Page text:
After Specter resumed his questioning following the recess, Hill, apparently alarmed at the prospect of losing the committee’s Democratic chairman, not to mention being contradicted by other testimony, backtracked with an awkward admission that the discussions at issue included “some indication” that Thomas “might not wish to continue the process” as a result of her allegations. As late as 1998, Biden told Specter regarding her evasions, “It was clear to me from the way she was answering the questions, she was lying.” To be sure, Biden would distance himself from the spectacle over which he chaired and publicly claim to believe Hill; to do any less would be to defy the base of the Democratic Party, which quickly turned her into a totem of workplace harassment.
Other credibility problems stemmed from the fact that Hill followed Thomas from the Education Department to EEOC when he became chairman there. When asked why, she falsely testified she was in jeopardy of losing her job when in fact she was a protected employee and was asked by the incoming director to stay. Her attempt to skirt that contradiction was to testify she did not know of that protected status or who would replace Thomas, which put her word against that of former coworkers who contradicted her on both points. Hill also initiated contact with Thomas for years after she left EEOC, first denying it when asked but later backtracking when confronted with telephone logs documenting eleven such calls over eight years. Specter called Hill’s testimony “flat-out perjury.”
Yet Kaganoff asserts that “Hill . . . had no reason to lie and had supporting evidence.” On the latter point, he overlooks not only her difficulties with corroborating witnesses, but also her testimony that although she took notes documenting every assignment at work, she never maintained any written record of what she alleged about Thomas.
Without more information, it might be as speculative to close the door on possible personal motives as it would be to consider them. Political consequences, however, swirl around every nominee to the Supreme Court and other positions of national significance, leaving truth in constant peril of being sacrificed to partisanship.
In 1998, Hill went to bat for President Clinton on Meet the Press. When host Tim Russert asked about White House volunteer Kathleen Willey’s allegation the president had groped her, Hill agreed with Gloria Steinam’s argument that the allegations did not amount to sexual harassment: Willey was not “claiming that this behavior was severe and ongoing or pervasive enough that it became a condition of her employment” or that “she suffered any disadvantage because of this incident.” So “we aren’t talking about sexual harassment . . . even if we assume that what she said in her interview and the depositions are true.” It was a surreal moment, because Hill had just laid out the very argument that would preclude characterizing her allegations as sexual harassment.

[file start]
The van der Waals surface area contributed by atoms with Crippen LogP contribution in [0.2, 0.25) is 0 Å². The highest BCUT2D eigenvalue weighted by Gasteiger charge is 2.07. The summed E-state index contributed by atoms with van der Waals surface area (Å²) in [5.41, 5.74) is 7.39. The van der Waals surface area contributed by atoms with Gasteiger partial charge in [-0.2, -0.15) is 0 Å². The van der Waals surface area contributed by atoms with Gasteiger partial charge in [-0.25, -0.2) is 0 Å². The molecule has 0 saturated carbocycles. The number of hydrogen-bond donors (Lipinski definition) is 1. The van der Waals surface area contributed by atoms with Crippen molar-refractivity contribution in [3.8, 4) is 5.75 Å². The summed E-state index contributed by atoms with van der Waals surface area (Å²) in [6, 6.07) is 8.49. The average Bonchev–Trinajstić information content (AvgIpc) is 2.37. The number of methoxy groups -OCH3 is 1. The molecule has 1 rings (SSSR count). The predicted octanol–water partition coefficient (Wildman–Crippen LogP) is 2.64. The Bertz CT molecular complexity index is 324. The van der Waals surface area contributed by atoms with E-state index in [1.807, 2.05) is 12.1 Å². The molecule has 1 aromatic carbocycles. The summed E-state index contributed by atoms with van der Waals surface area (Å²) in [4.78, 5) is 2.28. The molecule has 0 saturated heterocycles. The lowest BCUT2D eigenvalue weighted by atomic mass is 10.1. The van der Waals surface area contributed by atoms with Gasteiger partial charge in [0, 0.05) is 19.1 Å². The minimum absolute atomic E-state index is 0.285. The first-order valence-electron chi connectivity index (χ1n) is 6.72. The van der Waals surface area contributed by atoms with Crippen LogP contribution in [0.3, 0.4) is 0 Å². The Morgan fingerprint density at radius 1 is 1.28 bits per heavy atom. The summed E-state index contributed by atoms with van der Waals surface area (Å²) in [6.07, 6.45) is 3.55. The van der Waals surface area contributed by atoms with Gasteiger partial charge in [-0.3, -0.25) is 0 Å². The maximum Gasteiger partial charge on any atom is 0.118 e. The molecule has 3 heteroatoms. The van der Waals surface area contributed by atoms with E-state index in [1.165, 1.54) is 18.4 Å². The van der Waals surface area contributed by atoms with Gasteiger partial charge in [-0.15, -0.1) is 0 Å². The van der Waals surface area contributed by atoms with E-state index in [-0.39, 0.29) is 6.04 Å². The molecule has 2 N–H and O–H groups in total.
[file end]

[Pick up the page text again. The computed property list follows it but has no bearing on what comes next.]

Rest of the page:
Russert pressed on: “So we dismiss the president’s alleged behavior?” One could imagine Hill responding with outrage toward someone who faced allegations of outright assault—well beyond anything she alleged against Thomas—but no. Her response instead meandered through the sexual misconduct of past presidents and added, “I think what Ms. Steinem also says is that we have to look at the totality of the presidency and how has he been on women’s issues generally? Is he our best bet, notwithstanding some behavior that we might dislike? I don’t think that most women have come to the point where we’ve said, ‘Well, this is so bad that even if he is better on the bigger issues, we can’t have him as president.’”
Russert immediately followed, “Is that a double standard for a liberal as opposed to a conservative?” Hill responded that “it is a reality that we have to deal with. We live in a political world, and the reality is that . . . there are larger issues, larger issues other than just individual behavior.” In other words, yes. That may explain Hill’s glibness about allegations against Clinton. She expressed little of the empathy or credence for the allegations of Clinton’s multiple accusers she expected for herself.
I respect that Kaganoff identifies as a conservative and makes a conscious effort to avoid the trap of the political or ideological double standard. But his sources appear to be a product of that vice, with unfortunate consequences for those who rely on them in good faith.
Kaganoff recognizes that Hill’s evidence may not be “enough to stand up in the court of law”—and he is correct that the standard of proof in assessing a Supreme Court nominee need not be as high as in a criminal prosecution—but what an understatement! It would be an interesting exercise to see which count is higher: the number of credible witnesses for Thomas or the number of holes in Hill’s testimony. Either way, by the modest evidentiary standard of preponderance of the evidence, the case against Thomas did not come close to being made.